The Metropolitan Police Service (MPS), the police force of most of Greater London (the tiny City of London has its own, separate police force despite being only a Square Mile). Metropolitan is from Metropolis, meaning "Mother City".
The HQ of the Met is at New Scotland Yard, on the Victoria Embankment close to the Houses of Parliament. This is actually the third New Scotland Yard. (The name comes from the fact that the original HQ had a public entrance opening onto Great Scotland Yard, a street which got its name for housing the diplomatic mission of the Kingdom of Scotland in Tudor times.) The force is divided into borough commands, each having a two letter code seen on officer's shoulder numbers.
The Met Police is one of the two UK forces led by a Commissioner as opposed to a Chief Constable. This is currently Dame Cressida Dick.
In the nineteenth and early twentieth centuries, when few police forces outside London had trained detectives, they would often call on Scotland Yard to send one to investigate any serious crime whose perpetrator wasn't obvious or where a suspect was socially important enough to make arresting them embarassing for a local cop (the real-world source of the Smith of the Yard trope). This is very rare now in Real Life unless you were dealing with a wandering Serial Killer and even then, real-life local forces would object. However, it often appears in works with contemporary settings by American authors whose knowledge of British police procedure still comes mostly from Agatha Christie or Dorothy L. Sayers novels.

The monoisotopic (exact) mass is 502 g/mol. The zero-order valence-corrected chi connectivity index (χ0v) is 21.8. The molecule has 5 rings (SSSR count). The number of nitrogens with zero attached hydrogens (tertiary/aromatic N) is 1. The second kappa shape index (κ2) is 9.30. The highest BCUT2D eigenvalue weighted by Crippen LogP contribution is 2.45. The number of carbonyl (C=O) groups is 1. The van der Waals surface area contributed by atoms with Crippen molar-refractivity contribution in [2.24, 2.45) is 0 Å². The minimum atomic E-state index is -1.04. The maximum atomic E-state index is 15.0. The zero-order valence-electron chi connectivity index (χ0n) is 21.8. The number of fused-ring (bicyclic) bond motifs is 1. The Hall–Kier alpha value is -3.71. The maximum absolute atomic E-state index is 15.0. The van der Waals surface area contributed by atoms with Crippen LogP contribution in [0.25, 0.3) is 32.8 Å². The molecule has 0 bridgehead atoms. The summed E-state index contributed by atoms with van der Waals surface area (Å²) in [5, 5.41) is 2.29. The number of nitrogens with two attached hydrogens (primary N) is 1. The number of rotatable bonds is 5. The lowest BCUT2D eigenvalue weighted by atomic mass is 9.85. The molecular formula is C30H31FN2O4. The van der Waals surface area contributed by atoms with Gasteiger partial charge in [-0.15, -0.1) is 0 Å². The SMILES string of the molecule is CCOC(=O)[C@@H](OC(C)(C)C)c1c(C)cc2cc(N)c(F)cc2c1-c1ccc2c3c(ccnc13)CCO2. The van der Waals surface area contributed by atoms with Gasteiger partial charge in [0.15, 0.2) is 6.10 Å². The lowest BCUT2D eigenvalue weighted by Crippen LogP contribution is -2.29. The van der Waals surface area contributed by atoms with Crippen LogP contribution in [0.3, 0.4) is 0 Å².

Rules for inclusion here:
- They must be the stars.
- The force must be identified as the MPS on screen or in dialogue.
- Grandville, the first volume of which declares itself to be "A Detective Inspector LeBrock of Scotland Yard Scientific-Romance Thriller".
- The Blue Lamp is an iconic depiction of how the Metropolitan Police liked to see itself immediately after World War II.
- The Gideon novels by "J J Marric" (actually a pseudonym of the hyper-prolific John Creasey), which are often viewed as the first British Police Procedurals.
- John Devil by Paul Féval
- The Alleyn novels of Ngaio Marsh.
- The Daisy Dalrymple novels by Carola Dunn. Daisy persists in tripping over bodies and almost invariably ends up calling in Chief Inspector Fletcher of the Yard. This is made easier later in the series after they marry.
- The Detective Joe Sandilands, by Barbara Cleverly, stars Detective Sandilands of the Metropolitan Police, although he's seconded to the Bengal Police when first introduced.
- The Rivers of London books are about the Met's tiny, unfunded and barely acknowledged Weird Stuff division, better known as The Folly, comprising Gentleman Wizard Inspector Nightingale and his Apprentice DC Peter Grant.
- Ashes to Ashes (2008) (but not its predecessor Life On Mars which is set in Manchester).
- Between the Lines (1992) is about the Metropolitan Police's Internal Affairs, at the time known as the Complaints Investigation Bureau (it's now the Directorate of Professional Standards).
- The Bill
- Dixon of Dock Green
- In Elementary, Sherlock Holmes and American detective Captain Gregson worked together at Scotland Yard before they both came to New York City.
- The Fall: Gillian Anderson plays a Met detective who is brought in by the PSNI to assist in moving a cold case forward. Eventually she links two more murders to the case, and becomes the SIO in the hunt for the serial killer.
- The Inspector Alleyn Mysteries
- The Inspector Lynley Mysteries
- New Tricks
- Prime Suspect
- Waking the Dead